Electrical Spring Cleaning 2021

Too many wires in one outlet.

May is around the corner, and most of us have yet to complete our spring cleaning. We often associate this “cleaning” with housework, organizing, and a deep-clean, but it is also a perfect time to complete home repairs and maintenance projects.

Apart from repairing minor leaks and squeaks, a complete home check for electrical issues goes a long way in preventing future electrical hazards. Why not make this year’s spring cleaning even better with some of these tips!

Maintaining Safe Power Flow

Many of our appliances and electronics use a short electrical cord. Over time, especially when cords are running under carpets or near walkways, they can become damaged or frayed. Our first thought may be fear of electrocution, but damaged power cords can also present a fire hazard.

Check all cords and outlets to ensure they have no damage. Cheaper electronics can be easily replaced. However, if a power cord on an appliance, or even an outlet, is damaged, you’ll need to immediately call an electrical technician to replace or repair the damage.

Overloading circuits by plugging in too many items is also a hazard. In fact, if we keep our items unplugged until we need them, this practice will help us save on our monthly energy bill.

Outlets and GFCI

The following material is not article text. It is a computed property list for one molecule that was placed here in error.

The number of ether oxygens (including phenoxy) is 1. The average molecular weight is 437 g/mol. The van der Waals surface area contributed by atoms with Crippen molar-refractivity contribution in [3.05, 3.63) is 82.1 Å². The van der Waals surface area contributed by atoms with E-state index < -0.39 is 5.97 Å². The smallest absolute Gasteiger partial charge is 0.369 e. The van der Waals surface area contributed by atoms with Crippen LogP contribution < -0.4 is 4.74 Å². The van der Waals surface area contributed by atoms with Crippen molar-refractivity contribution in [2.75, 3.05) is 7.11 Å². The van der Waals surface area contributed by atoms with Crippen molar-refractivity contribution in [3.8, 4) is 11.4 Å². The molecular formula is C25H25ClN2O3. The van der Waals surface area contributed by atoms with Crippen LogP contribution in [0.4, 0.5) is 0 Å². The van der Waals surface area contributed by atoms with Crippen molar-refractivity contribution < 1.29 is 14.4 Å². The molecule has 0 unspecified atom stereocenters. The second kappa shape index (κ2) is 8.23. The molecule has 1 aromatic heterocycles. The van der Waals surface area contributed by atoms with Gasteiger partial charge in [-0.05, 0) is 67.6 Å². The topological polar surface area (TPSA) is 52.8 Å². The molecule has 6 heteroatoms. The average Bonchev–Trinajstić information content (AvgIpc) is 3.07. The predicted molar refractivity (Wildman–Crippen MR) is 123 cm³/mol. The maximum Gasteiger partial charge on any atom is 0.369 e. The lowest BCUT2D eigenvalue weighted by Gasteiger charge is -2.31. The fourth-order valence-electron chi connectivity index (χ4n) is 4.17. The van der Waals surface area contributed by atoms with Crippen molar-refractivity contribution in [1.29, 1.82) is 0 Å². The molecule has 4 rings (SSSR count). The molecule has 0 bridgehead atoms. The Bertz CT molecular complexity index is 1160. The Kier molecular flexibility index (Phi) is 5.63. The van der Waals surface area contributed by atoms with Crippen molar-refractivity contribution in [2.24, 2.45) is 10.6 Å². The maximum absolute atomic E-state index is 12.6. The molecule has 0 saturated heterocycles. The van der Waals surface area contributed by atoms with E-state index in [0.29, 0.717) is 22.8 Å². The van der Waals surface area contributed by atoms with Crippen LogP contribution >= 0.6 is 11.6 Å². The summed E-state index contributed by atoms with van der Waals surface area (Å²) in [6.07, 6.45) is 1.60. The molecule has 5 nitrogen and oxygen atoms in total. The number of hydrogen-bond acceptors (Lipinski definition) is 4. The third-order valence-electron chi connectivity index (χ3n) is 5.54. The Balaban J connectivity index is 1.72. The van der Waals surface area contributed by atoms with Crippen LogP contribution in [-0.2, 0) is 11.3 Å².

Have you ever noticed a power outlet with two buttons in the middle? These are called GFCIs, and they are great in places with water like the kitchen or bathroom. If your device has an electrical short due to water damage, a GFCI outlet will immediately shut itself off. This helps you avoid electric shock and can help prevent major electrical home damage.

On the subject of outlets, ensuring your home outlets are not overly warm is critical to maintaining a safe home. If you notice any abnormal temperature, color, or damage, please contact one of our professional electricians.

Lights, not Fire!

Light bulbs are everywhere, and these days there are numerous energy saving bulbs available. If you’ve made the switch to CFL (Compact Fluorescent Light) bulbs with the intention of becoming more eco-friendly, watch out! Using a CFL bulb in a place it was not designed for presents a fire hazard. In fact, using them in track lighting, pot lights, or in dimmer plugs is dangerous. A good rule of thumb is to always use a dimmer bulb for a dimmer fixture.

Also, always confirm your bulb wattage matches the correct wattage for the fixture. Too low of a wattage may not be noticeable, but if you exceed the allowed wattage then your light fixture can be damaged or even start a fire.

While these techniques are preventative, it never hurts to have your home inspected by a trained specialist. It may seem like something small, but the peace of mind you’ll have from a full inspection is priceless. Not to mention the time and money saved in the event faulty wiring would have led to an electrical fire.

This year, let spring cleaning end with greater peace of mind, not just a clean house: Get in touch with our expert team today and get this season started right!